By Jean-Francois Sobiecki B.Sc. (Hons) Ethnobotany
Most people commonly think of psychoactive substances as “drugs”. Yet, most of the foods we put into our bodies affect or modify how we think, feel and behave, which is the definition of what a psychoactive substance is. For example, milk and rooibos are psychoactive substances that both have natural chemicals that relax the mind.
For millennia, traditional tribal societies have used psychoactive plants for a variety of purposes: to stimulate the senses, to improve memory and learning and to relax to promote meditation and spiritual practice.
While we are all familiar with the mood boosting effects of plants like coffee, tea and chocolate (cacao tree) in modern society, tribal societies often used stimulant plants such as Catha edulis and Hoodia not only for pleasure but often to prevent hunger and fatigue while hunting. This shows how differently cultures use plants. One interesting example of mind boosting plants that most westerners are not familiar with, is that of ubulawu, which are roots or barks of specific plants that are used in South African traditional medicine to clean the body from mucus. Though foreign to most westerners, this type of medicine therapy is commonly used in Ayurvedic (Indian) and African medicine to sharpen the mind and senses. For more on these medicines see http://www.khanyisagarden.co.za under publications.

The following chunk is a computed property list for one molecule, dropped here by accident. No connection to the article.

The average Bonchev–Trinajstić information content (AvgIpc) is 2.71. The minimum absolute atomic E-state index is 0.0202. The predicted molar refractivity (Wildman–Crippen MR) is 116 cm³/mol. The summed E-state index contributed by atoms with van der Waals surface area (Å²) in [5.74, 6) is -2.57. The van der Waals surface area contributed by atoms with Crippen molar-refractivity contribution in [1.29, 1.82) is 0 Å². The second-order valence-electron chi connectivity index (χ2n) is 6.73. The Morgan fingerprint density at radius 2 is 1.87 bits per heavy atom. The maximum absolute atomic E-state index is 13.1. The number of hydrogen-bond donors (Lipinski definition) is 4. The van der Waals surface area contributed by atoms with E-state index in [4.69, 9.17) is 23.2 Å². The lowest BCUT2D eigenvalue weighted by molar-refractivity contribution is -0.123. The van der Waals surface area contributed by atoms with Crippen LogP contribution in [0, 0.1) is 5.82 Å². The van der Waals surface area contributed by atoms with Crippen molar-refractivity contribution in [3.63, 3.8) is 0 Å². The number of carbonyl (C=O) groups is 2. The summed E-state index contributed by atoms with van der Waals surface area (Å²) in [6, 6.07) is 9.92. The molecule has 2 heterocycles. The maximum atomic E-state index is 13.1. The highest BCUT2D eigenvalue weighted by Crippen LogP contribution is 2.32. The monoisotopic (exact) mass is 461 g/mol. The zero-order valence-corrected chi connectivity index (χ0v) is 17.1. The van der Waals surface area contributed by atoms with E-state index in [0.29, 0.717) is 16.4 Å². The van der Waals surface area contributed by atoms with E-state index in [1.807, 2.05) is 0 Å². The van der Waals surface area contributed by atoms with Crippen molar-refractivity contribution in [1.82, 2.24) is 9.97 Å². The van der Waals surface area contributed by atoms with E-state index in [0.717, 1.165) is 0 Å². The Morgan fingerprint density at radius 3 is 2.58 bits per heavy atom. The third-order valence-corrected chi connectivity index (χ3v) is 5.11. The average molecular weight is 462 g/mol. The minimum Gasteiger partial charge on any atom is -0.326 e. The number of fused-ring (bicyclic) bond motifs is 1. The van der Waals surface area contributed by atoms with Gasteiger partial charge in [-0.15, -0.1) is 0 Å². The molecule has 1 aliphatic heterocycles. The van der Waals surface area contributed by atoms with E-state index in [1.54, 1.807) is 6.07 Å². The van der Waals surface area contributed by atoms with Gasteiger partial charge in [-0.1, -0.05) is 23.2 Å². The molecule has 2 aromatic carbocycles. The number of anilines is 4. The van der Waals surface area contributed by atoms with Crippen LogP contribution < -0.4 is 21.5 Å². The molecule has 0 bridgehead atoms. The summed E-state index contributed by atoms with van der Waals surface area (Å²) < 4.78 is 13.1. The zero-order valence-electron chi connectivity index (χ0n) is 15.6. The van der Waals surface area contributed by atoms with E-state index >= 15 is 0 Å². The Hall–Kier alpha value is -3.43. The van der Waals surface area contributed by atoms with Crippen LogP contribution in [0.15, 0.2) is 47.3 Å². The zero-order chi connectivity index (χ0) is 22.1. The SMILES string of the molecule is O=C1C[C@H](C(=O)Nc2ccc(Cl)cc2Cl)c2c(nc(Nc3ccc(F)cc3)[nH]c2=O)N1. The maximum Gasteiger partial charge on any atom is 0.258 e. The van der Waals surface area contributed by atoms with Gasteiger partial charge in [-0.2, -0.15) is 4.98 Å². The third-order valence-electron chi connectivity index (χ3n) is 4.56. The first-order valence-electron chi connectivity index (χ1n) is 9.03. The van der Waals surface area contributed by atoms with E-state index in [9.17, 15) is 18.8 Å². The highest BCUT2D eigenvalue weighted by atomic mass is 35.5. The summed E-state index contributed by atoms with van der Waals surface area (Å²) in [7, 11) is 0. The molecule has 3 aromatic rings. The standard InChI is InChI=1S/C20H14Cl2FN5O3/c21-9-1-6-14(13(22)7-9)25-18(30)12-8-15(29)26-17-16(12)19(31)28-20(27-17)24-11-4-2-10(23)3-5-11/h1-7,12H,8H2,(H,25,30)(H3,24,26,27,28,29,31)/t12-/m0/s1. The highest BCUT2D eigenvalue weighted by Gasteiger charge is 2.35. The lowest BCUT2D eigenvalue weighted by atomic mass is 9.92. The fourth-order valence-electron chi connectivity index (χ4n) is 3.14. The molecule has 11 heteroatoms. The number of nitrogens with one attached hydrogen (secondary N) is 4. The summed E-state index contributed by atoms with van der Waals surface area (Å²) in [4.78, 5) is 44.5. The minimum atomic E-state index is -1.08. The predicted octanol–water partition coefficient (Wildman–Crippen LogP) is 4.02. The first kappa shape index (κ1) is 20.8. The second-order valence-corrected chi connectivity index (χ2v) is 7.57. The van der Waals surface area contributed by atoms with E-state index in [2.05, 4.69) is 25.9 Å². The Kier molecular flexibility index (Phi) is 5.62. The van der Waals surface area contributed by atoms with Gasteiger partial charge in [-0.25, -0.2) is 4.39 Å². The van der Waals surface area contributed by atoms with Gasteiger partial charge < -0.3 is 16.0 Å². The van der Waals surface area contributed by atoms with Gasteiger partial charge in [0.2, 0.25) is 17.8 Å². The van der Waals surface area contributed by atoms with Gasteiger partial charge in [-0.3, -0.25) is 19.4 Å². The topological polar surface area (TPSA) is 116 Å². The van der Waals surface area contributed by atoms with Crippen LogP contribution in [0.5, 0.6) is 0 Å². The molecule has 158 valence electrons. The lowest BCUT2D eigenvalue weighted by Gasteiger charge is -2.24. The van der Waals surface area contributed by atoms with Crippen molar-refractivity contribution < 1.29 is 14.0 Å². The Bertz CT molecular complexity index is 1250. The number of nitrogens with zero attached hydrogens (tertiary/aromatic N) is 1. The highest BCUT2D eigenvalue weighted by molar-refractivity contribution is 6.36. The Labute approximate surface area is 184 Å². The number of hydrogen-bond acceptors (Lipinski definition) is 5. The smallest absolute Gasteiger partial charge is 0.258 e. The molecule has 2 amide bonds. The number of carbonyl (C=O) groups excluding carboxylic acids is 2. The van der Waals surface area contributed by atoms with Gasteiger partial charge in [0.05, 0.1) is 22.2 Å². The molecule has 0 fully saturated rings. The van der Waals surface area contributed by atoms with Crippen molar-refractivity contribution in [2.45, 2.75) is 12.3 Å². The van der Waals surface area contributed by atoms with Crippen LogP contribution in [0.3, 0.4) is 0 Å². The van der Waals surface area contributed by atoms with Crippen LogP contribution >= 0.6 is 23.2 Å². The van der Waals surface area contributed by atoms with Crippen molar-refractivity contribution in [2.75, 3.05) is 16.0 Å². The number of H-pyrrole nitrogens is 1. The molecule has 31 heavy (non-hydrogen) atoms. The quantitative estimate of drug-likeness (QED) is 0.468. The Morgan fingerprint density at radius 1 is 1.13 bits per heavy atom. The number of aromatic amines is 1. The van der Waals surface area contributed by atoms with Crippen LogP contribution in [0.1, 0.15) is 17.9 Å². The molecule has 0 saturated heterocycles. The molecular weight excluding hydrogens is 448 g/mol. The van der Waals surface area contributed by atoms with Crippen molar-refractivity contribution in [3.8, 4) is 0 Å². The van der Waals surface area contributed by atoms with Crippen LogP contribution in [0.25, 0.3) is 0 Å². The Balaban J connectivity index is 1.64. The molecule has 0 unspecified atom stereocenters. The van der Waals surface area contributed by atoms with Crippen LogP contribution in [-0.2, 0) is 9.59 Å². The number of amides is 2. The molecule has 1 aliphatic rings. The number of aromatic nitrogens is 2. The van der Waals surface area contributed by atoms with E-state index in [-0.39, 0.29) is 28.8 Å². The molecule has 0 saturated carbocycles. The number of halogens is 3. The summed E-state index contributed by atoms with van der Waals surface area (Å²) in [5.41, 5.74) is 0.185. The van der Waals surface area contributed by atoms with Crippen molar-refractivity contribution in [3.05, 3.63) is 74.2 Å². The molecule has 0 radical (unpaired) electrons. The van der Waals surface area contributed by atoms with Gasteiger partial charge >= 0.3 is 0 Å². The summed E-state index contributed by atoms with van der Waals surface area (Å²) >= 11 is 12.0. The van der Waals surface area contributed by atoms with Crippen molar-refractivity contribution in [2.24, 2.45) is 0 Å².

One lesson we can learn from these traditional holistic medicine systems is that while stimulating foods are wonderful pleasures, we can over-use them in our already stressful society, and therefore, we should balance stimulating foods and beverages such as chillies, coffee and alcohol with relaxing foods such as vegetables, water, nuts, berries and herbs such as chamomile and mint. Fresh lemon is fantastic in relaxing the mind, while certain nutrients such as l-tyrosine found in meat and vitamin C, Zinc and Vitamin B6 found in nuts, seeds and fruit are crucial in making brain chemicals such as dopamine that is essential for arousal and attention.
Jean Francois Sobiecki B.Sc. (Hons.), (M.A. Anthropology, in progress), (UJ) is an ethnobotanist, researcher and nutritionist. It is his passion to teach people how to use holistic medicine to improve their health, for example: how eating certain foods and vitamins can prevent stress, depression and anxiety, and how tonic plant medicines can boost our adrenal hormones and brain chemicals so as to prevent burn out and replenish our vital energy.